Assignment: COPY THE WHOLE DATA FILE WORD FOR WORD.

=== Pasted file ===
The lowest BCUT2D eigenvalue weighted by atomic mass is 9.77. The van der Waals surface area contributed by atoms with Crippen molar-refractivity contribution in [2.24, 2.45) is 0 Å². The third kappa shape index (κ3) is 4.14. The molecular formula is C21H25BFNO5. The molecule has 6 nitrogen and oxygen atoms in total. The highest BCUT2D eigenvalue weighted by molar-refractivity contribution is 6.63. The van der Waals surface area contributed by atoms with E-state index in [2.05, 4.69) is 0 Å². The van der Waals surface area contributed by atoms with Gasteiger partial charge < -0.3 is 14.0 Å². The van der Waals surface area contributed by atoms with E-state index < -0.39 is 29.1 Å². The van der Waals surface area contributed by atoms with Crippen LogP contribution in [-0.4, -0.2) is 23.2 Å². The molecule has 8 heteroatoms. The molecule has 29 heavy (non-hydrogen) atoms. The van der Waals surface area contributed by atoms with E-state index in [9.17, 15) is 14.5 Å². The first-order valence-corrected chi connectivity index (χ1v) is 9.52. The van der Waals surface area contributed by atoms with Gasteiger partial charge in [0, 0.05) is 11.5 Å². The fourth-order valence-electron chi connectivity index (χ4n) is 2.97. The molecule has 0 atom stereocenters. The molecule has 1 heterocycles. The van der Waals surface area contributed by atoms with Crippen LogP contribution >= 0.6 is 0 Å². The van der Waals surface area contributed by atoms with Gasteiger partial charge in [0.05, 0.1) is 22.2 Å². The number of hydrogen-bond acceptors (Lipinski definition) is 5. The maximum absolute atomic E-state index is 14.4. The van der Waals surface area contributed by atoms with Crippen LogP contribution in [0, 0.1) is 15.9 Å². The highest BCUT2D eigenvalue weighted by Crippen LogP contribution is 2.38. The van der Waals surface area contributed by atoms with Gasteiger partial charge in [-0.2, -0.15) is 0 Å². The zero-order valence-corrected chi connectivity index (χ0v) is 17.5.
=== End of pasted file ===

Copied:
The lowest BCUT2D eigenvalue weighted by atomic mass is 9.77. The van der Waals surface area contributed by atoms with Crippen molar-refractivity contribution in [2.24, 2.45) is 0 Å². The third kappa shape index (κ3) is 4.14. The molecular formula is C21H25BFNO5. The molecule has 6 nitrogen and oxygen atoms in total. The highest BCUT2D eigenvalue weighted by molar-refractivity contribution is 6.63. The van der Waals surface area contributed by atoms with E-state index in [2.05, 4.69) is 0 Å². The van der Waals surface area contributed by atoms with Gasteiger partial charge < -0.3 is 14.0 Å². The van der Waals surface area contributed by atoms with E-state index < -0.39 is 29.1 Å². The van der Waals surface area contributed by atoms with Crippen LogP contribution in [-0.4, -0.2) is 23.2 Å². The molecule has 8 heteroatoms. The molecule has 29 heavy (non-hydrogen) atoms. The van der Waals surface area contributed by atoms with E-state index in [9.17, 15) is 14.5 Å². The first-order valence-corrected chi connectivity index (χ1v) is 9.52. The van der Waals surface area contributed by atoms with Gasteiger partial charge in [0, 0.05) is 11.5 Å². The fourth-order valence-electron chi connectivity index (χ4n) is 2.97. The molecule has 0 atom stereocenters. The molecule has 1 heterocycles. The van der Waals surface area contributed by atoms with Crippen LogP contribution >= 0.6 is 0 Å². The van der Waals surface area contributed by atoms with Gasteiger partial charge in [0.05, 0.1) is 22.2 Å². The number of hydrogen-bond acceptors (Lipinski definition) is 5. The maximum absolute atomic E-state index is 14.4. The van der Waals surface area contributed by atoms with Crippen LogP contribution in [0, 0.1) is 15.9 Å². The highest BCUT2D eigenvalue weighted by Crippen LogP contribution is 2.38. The van der Waals surface area contributed by atoms with Gasteiger partial charge in [-0.2, -0.15) is 0 Å². The zero-order valence-corrected chi connectivity index (χ0v) is 17.5.